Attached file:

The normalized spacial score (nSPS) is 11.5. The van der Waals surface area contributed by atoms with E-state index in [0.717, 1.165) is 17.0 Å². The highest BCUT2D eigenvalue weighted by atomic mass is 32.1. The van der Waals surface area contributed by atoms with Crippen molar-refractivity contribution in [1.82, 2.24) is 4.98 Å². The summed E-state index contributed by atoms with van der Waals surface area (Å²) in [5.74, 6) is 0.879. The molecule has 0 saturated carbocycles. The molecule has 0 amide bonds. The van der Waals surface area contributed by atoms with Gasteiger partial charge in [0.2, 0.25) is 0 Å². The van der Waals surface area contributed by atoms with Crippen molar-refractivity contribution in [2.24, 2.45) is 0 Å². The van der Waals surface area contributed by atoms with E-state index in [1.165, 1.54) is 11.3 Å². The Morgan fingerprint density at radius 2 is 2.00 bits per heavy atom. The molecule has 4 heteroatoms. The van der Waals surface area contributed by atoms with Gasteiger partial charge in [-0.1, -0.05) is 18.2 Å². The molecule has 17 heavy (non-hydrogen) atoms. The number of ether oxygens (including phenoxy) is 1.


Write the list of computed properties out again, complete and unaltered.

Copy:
The normalized spacial score (nSPS) is 11.5. The van der Waals surface area contributed by atoms with E-state index in [0.717, 1.165) is 17.0 Å². The highest BCUT2D eigenvalue weighted by atomic mass is 32.1. The van der Waals surface area contributed by atoms with Crippen molar-refractivity contribution in [1.82, 2.24) is 4.98 Å². The summed E-state index contributed by atoms with van der Waals surface area (Å²) in [5.74, 6) is 0.879. The molecule has 0 saturated carbocycles. The molecule has 0 amide bonds. The van der Waals surface area contributed by atoms with Gasteiger partial charge in [0.2, 0.25) is 0 Å². The van der Waals surface area contributed by atoms with Crippen molar-refractivity contribution in [2.24, 2.45) is 0 Å². The van der Waals surface area contributed by atoms with E-state index in [1.165, 1.54) is 11.3 Å². The Morgan fingerprint density at radius 2 is 2.00 bits per heavy atom. The molecule has 4 heteroatoms. The van der Waals surface area contributed by atoms with Gasteiger partial charge in [-0.1, -0.05) is 18.2 Å². The molecule has 17 heavy (non-hydrogen) atoms. The number of ether oxygens (including phenoxy) is 1.